It was actually a Camero that punted John off. But it was the sudden stop into the tyres that crumpled the car up so bad.

The debris shotgunned my car and another few feet he might have actually hit me on his way back out. I honestly thought it was going to be a lot worse than it was.

_________________
should you wish, you can contact me on rich@minispares.com

'long beard boss'


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 Post subject: Re: Patrick Motors Group
PostPosted: Thu Feb 15, 2018 2:54 am 
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Joined: Thu Apr 18, 2013 1:45 am
Posts: 173
Location: Melbourne, Australia
Off topic again, if anyone is interested I can post in a separate thread photos of the BMC crash testing done on the Clubman GT here in Australia. Also the engineering drawings for the reinforcement of the parcel shelf to accommodate seat belt mounting points.


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 Post subject: Re: Patrick Motors Group
PostPosted: Thu Feb 15, 2018 12:41 pm 
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Joined: Thu Feb 05, 2015 9:40 am
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winabbey wrote:
Off topic again, if anyone is interested I can post in a separate thread photos of the BMC crash testing done on the Clubman GT here in Australia. Also the engineering drawings for the reinforcement of the parcel shelf to accommodate seat belt mounting points.

Yes if you can. Nothing wrong with information. :D


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 Post subject: Re: Patrick Motors Group
PostPosted: Thu Feb 15, 2018 1:54 pm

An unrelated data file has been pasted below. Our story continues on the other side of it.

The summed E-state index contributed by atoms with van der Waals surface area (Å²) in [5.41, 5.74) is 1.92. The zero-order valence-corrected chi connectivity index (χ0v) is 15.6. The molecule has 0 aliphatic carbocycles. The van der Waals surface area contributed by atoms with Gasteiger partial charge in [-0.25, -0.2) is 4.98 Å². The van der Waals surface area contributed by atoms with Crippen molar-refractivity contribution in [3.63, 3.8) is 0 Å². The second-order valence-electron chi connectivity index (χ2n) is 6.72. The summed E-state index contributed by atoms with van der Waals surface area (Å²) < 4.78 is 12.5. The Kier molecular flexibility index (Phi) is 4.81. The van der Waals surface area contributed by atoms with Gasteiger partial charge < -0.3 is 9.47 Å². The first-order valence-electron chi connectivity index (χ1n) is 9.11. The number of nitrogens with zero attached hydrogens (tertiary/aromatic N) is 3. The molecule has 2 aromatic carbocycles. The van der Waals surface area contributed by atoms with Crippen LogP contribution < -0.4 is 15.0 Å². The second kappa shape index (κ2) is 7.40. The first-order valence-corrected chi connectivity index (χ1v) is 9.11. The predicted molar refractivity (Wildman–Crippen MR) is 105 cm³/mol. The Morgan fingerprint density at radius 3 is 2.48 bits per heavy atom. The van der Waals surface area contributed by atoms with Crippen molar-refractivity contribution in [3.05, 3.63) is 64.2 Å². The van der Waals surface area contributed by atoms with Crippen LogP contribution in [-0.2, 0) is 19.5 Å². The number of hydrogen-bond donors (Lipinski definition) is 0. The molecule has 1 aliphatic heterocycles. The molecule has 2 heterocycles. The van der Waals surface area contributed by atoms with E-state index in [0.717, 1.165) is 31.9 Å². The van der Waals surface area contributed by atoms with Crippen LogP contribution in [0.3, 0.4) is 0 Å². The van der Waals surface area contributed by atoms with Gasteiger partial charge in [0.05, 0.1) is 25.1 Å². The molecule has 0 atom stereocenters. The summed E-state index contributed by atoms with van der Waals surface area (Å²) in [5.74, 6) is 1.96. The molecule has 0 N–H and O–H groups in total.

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Joined: Thu Jun 24, 2010 7:08 pm
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111Robin wrote:
(continuing the drift so apologies first of all) It must be very difficult to make any classic Mini safe for impact. With so little in front of the driver to dissipate any frontal impact energy it has to go somewhere. If some of the energy produced by the deceleration of the driver via the belts is dissipated somewhat by distortion of the parcel shelf/rear structure is this better or worse than an infinitely rigid belt support resulting in internal organs taking the brunt of the energy ?. Difficult to say. Obviously clattering your boat on the wheel isn't good either but in the absence of an airbag there's no other likely outcome. I suppose if built for racing the likelihood of a full on frontal impact into a solid object is unlikely anyway so the tire walls etc. would do their job with the belts/structure taking far less energy as a result. On the open road however I'm not so sure, but then we all know the crash limitations of an old Mini so drive them knowing the risks. Best not to think about it too much or we'd never leave the house :roll: . I learned a lot about impact energy absorption fairly recently as a lot of subsea equipment has to be designed to still operate safely after being hit by a length of drill pipe coming like a torpedo from the surface. It was then a challenge to start reducing the stiffness of the structure to allow it to deform where you wanted it to such that the critical areas were subjected to far less energy. It was a real eye opener running FEA on the structures trying to ensure they deformed as opposed to just having a massive stiff bomb proof thing that would have survived a nuclear attack !! (drift over)


As well as internal organs taking the brunt of energy in a very stiff structure like a full caged Mini with no crumple zones, many race drivers were killed by severe whiplash neck injuries...not helped by the extra weight of a drivers helmet. It is an additional expense but had the Hans device been mandatory in circuit racing back in 2001 my brother Steve Bell might have survived his Mini Miglia crash at Silverstone. The Mini Seven Club tried to improve their safety regs afterwards but as you say it is difficult to build modern energy absorbing crumple zones into a classic Mini with so little space and structure to build upon.......or if it was possible you would probably need a F1 team budget and technology.......

The Hans device do seem to work....Andrew Deviny had this nasty crash in his 7 in 2015 and luckily had bought a HANS Device the week before:-
Watch from 3.40 onwards....
https://www.youtube.com/watch?v=KfaYDzguePg